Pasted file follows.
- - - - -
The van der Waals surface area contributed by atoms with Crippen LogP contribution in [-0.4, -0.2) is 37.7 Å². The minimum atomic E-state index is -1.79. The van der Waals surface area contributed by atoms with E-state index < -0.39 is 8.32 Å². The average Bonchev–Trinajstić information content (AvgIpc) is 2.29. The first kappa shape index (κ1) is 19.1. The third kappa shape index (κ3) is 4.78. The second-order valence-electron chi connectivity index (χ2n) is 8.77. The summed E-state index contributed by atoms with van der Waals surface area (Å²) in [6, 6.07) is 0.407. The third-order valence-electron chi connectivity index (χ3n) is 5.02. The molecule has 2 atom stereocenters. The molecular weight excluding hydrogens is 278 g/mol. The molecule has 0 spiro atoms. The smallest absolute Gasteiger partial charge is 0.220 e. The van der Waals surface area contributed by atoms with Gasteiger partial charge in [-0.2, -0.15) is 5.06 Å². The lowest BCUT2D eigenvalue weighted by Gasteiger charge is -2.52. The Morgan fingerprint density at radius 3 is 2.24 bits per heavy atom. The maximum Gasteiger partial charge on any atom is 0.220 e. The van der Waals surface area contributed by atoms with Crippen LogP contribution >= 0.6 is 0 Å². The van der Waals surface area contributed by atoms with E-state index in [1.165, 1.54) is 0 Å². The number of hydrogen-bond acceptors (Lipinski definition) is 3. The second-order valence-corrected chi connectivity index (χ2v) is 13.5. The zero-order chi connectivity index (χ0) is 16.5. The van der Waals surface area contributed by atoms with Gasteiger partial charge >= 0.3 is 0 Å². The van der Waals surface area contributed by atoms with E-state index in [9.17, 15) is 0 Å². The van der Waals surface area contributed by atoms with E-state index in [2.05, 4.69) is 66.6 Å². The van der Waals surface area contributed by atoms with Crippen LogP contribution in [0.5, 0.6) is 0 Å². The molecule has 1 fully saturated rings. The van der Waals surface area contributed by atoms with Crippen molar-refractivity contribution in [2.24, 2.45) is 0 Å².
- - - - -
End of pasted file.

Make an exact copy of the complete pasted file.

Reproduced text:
The van der Waals surface area contributed by atoms with Crippen LogP contribution in [-0.4, -0.2) is 37.7 Å². The minimum atomic E-state index is -1.79. The van der Waals surface area contributed by atoms with E-state index < -0.39 is 8.32 Å². The average Bonchev–Trinajstić information content (AvgIpc) is 2.29. The first kappa shape index (κ1) is 19.1. The third kappa shape index (κ3) is 4.78. The second-order valence-electron chi connectivity index (χ2n) is 8.77. The summed E-state index contributed by atoms with van der Waals surface area (Å²) in [6, 6.07) is 0.407. The third-order valence-electron chi connectivity index (χ3n) is 5.02. The molecule has 2 atom stereocenters. The molecular weight excluding hydrogens is 278 g/mol. The molecule has 0 spiro atoms. The smallest absolute Gasteiger partial charge is 0.220 e. The van der Waals surface area contributed by atoms with Gasteiger partial charge in [-0.2, -0.15) is 5.06 Å². The lowest BCUT2D eigenvalue weighted by Gasteiger charge is -2.52. The Morgan fingerprint density at radius 3 is 2.24 bits per heavy atom. The maximum Gasteiger partial charge on any atom is 0.220 e. The van der Waals surface area contributed by atoms with Crippen LogP contribution >= 0.6 is 0 Å². The van der Waals surface area contributed by atoms with E-state index in [1.165, 1.54) is 0 Å². The number of hydrogen-bond acceptors (Lipinski definition) is 3. The second-order valence-corrected chi connectivity index (χ2v) is 13.5. The zero-order chi connectivity index (χ0) is 16.5. The van der Waals surface area contributed by atoms with Gasteiger partial charge >= 0.3 is 0 Å². The van der Waals surface area contributed by atoms with E-state index in [9.17, 15) is 0 Å². The van der Waals surface area contributed by atoms with E-state index in [2.05, 4.69) is 66.6 Å². The van der Waals surface area contributed by atoms with Crippen LogP contribution in [0.5, 0.6) is 0 Å². The molecule has 1 fully saturated rings. The van der Waals surface area contributed by atoms with Crippen molar-refractivity contribution in [2.24, 2.45) is 0 Å².